Los Angeles-based photographer and graphic designer Anyes Galleani has been mixing and re-mixing genres for several decades. Born and raised in Italy, Galleani made the pilgrimage to the LA Arts District pursuing a career in fashion photography. She created portraits for the likes of Bruce Willis, Demi Moore and Paramount Pictures. Soon, however, her ambitions pushed her to innovate new ways to portray her unique visions of the people and landscapes of her adopted city.
These visions, as she has developed them, have become a dynamic mash-up of classical portrait photography, self-referential advertising copy and abstract color theory. Pollackesque splashes of bright orange and blue paint are layered over stylized images of women smoking cigarettes, posing both triumphantly and ironically for the various brands that dominate our public consciousness.
Abstraction reigns: those of her beloved LA and New York, where technicolor blues, yellows, and oranges create glowing skylines. These urban scenes are devoid of people, cars, and street life, giving an eerie vision of our major cities as beautiful but empty masses of buildings, bridges, and roadways, in contrast to the intimate style of her human portraits.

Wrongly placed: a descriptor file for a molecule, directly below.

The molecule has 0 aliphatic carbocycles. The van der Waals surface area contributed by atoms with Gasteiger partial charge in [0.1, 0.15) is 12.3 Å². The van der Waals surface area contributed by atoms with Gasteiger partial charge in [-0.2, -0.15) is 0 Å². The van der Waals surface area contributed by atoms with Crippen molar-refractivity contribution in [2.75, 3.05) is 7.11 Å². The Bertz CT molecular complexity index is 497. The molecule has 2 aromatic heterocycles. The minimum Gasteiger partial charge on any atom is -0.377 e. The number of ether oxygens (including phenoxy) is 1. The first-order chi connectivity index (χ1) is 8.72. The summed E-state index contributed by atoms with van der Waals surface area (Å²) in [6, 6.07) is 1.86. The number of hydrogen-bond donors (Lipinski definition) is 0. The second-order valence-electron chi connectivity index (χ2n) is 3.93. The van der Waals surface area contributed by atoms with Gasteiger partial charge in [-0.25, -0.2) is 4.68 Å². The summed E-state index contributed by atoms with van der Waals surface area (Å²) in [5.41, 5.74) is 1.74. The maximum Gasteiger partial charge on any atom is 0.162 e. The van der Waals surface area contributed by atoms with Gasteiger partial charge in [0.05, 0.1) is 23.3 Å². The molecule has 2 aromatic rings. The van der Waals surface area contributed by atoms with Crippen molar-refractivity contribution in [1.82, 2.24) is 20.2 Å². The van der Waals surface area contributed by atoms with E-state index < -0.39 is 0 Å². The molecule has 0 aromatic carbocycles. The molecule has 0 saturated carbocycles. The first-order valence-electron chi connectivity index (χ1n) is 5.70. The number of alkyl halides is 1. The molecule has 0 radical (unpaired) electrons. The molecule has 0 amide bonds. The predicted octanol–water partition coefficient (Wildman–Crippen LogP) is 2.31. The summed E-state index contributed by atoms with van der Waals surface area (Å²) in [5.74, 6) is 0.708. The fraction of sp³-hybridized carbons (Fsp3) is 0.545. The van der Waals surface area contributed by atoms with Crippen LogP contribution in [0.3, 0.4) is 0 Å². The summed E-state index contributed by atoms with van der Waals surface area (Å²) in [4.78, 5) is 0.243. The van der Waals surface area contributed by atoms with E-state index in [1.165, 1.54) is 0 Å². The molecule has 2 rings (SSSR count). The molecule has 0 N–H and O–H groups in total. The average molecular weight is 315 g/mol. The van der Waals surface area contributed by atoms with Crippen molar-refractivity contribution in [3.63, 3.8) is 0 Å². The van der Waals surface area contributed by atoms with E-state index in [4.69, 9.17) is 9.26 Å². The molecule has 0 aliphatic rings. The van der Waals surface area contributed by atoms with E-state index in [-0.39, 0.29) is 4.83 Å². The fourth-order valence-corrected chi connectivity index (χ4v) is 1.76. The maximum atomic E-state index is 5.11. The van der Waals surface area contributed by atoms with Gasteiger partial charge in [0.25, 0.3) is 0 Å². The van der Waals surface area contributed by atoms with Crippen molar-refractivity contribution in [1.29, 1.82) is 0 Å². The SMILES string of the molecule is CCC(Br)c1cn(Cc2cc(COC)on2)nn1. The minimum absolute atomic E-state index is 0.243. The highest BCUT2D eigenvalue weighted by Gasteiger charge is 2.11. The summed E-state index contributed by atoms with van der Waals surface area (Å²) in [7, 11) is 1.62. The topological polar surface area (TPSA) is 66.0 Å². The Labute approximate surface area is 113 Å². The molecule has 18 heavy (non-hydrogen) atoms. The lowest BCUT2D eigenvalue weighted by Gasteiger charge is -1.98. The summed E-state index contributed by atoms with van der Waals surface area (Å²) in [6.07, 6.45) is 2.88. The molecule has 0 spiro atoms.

Galleani has spoken of her fascination for faces. Her female subjects are often balanced on the extraordinarily delicate edge between protecting and exposing themselves, between strength and vulnerability. These portraits present the divided identities of their subjects. The ethereal beauty of each model is set against the masks they wear, masks that point to a deeper conflict between that distracting beauty and the facade they project. These images would seem to express a certain ambivalence about an advertising industry that offers women fame and success while also packaging their bodies into mere commodities to be bought and sold.
Across Galleani’s work, the effect is one of a riot of color, shape, and text, as she layers textured paper, printed text, silk, aluminum, and splatters of bright paint over her photographs. And in purposefully recalling the ripped and tattered style of street art, she succeeds in capturing much of the energy and gritty sophistication of modern urban life.